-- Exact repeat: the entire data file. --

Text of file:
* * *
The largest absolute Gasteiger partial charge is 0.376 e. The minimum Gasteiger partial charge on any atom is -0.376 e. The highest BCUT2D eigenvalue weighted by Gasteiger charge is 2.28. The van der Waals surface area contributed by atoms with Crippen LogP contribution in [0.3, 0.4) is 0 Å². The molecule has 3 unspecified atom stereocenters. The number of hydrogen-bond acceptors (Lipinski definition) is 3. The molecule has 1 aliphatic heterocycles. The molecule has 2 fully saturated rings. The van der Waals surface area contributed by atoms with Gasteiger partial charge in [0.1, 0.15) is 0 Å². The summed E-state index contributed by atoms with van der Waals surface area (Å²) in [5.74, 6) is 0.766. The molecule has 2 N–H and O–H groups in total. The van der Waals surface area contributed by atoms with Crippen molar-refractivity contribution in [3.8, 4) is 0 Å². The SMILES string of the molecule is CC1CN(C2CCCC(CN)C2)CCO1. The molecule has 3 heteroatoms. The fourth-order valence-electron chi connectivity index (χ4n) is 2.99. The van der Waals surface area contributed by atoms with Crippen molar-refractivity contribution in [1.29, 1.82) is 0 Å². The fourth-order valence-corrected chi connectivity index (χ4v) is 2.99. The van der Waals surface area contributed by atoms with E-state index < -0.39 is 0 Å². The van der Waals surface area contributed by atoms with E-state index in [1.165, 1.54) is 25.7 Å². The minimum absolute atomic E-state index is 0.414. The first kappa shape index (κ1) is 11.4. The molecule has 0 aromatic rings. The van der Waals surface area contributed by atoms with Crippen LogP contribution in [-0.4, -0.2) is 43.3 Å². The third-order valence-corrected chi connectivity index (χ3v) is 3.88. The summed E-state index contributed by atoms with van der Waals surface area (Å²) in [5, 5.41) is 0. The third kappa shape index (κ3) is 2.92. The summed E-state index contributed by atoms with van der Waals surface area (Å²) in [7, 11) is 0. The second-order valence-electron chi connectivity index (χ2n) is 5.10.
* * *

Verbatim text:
The largest absolute Gasteiger partial charge is 0.376 e. The minimum Gasteiger partial charge on any atom is -0.376 e. The highest BCUT2D eigenvalue weighted by Gasteiger charge is 2.28. The van der Waals surface area contributed by atoms with Crippen LogP contribution in [0.3, 0.4) is 0 Å². The molecule has 3 unspecified atom stereocenters. The number of hydrogen-bond acceptors (Lipinski definition) is 3. The molecule has 1 aliphatic heterocycles. The molecule has 2 fully saturated rings. The van der Waals surface area contributed by atoms with Gasteiger partial charge in [0.1, 0.15) is 0 Å². The summed E-state index contributed by atoms with van der Waals surface area (Å²) in [5.74, 6) is 0.766. The molecule has 2 N–H and O–H groups in total. The van der Waals surface area contributed by atoms with Crippen molar-refractivity contribution in [3.8, 4) is 0 Å². The SMILES string of the molecule is CC1CN(C2CCCC(CN)C2)CCO1. The molecule has 3 heteroatoms. The fourth-order valence-electron chi connectivity index (χ4n) is 2.99. The van der Waals surface area contributed by atoms with Crippen molar-refractivity contribution in [1.29, 1.82) is 0 Å². The fourth-order valence-corrected chi connectivity index (χ4v) is 2.99. The van der Waals surface area contributed by atoms with E-state index < -0.39 is 0 Å². The van der Waals surface area contributed by atoms with E-state index in [1.165, 1.54) is 25.7 Å². The minimum absolute atomic E-state index is 0.414. The first kappa shape index (κ1) is 11.4. The molecule has 0 aromatic rings. The van der Waals surface area contributed by atoms with Crippen LogP contribution in [-0.4, -0.2) is 43.3 Å². The third-order valence-corrected chi connectivity index (χ3v) is 3.88. The summed E-state index contributed by atoms with van der Waals surface area (Å²) in [5, 5.41) is 0. The third kappa shape index (κ3) is 2.92. The summed E-state index contributed by atoms with van der Waals surface area (Å²) in [7, 11) is 0. The second-order valence-electron chi connectivity index (χ2n) is 5.10.